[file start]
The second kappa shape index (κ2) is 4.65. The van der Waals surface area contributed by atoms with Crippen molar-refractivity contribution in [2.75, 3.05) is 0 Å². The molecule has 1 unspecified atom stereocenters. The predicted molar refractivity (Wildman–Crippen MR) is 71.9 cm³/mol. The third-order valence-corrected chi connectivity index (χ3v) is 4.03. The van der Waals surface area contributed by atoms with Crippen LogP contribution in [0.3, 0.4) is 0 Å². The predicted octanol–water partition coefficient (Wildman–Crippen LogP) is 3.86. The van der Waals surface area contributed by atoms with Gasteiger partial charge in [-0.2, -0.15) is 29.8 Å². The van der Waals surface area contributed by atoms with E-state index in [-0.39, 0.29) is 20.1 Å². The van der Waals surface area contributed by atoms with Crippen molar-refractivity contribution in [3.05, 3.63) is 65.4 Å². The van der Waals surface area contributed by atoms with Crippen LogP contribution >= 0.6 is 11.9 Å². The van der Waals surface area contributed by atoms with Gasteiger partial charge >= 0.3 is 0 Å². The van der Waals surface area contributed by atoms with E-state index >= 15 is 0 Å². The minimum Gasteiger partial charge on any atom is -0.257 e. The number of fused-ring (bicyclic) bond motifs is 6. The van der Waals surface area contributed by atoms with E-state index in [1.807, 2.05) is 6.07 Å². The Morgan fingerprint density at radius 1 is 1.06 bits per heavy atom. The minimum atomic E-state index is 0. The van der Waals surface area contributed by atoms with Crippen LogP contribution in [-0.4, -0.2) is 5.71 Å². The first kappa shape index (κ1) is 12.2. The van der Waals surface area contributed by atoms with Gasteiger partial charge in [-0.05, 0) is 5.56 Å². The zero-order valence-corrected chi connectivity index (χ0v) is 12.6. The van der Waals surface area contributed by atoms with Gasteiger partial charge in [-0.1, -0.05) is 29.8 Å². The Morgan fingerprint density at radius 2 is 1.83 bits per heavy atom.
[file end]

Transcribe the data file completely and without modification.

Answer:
The second kappa shape index (κ2) is 4.65. The van der Waals surface area contributed by atoms with Crippen molar-refractivity contribution in [2.75, 3.05) is 0 Å². The molecule has 1 unspecified atom stereocenters. The predicted molar refractivity (Wildman–Crippen MR) is 71.9 cm³/mol. The third-order valence-corrected chi connectivity index (χ3v) is 4.03. The van der Waals surface area contributed by atoms with Crippen LogP contribution in [0.3, 0.4) is 0 Å². The predicted octanol–water partition coefficient (Wildman–Crippen LogP) is 3.86. The van der Waals surface area contributed by atoms with Gasteiger partial charge in [-0.2, -0.15) is 29.8 Å². The van der Waals surface area contributed by atoms with E-state index in [-0.39, 0.29) is 20.1 Å². The van der Waals surface area contributed by atoms with Crippen molar-refractivity contribution in [3.05, 3.63) is 65.4 Å². The van der Waals surface area contributed by atoms with Crippen LogP contribution >= 0.6 is 11.9 Å². The van der Waals surface area contributed by atoms with Gasteiger partial charge >= 0.3 is 0 Å². The van der Waals surface area contributed by atoms with E-state index >= 15 is 0 Å². The minimum Gasteiger partial charge on any atom is -0.257 e. The number of fused-ring (bicyclic) bond motifs is 6. The van der Waals surface area contributed by atoms with E-state index in [1.807, 2.05) is 6.07 Å². The Morgan fingerprint density at radius 1 is 1.06 bits per heavy atom. The minimum atomic E-state index is 0. The van der Waals surface area contributed by atoms with Crippen LogP contribution in [-0.4, -0.2) is 5.71 Å². The first kappa shape index (κ1) is 12.2. The van der Waals surface area contributed by atoms with Gasteiger partial charge in [-0.05, 0) is 5.56 Å². The zero-order valence-corrected chi connectivity index (χ0v) is 12.6. The van der Waals surface area contributed by atoms with Gasteiger partial charge in [-0.1, -0.05) is 29.8 Å². The Morgan fingerprint density at radius 2 is 1.83 bits per heavy atom.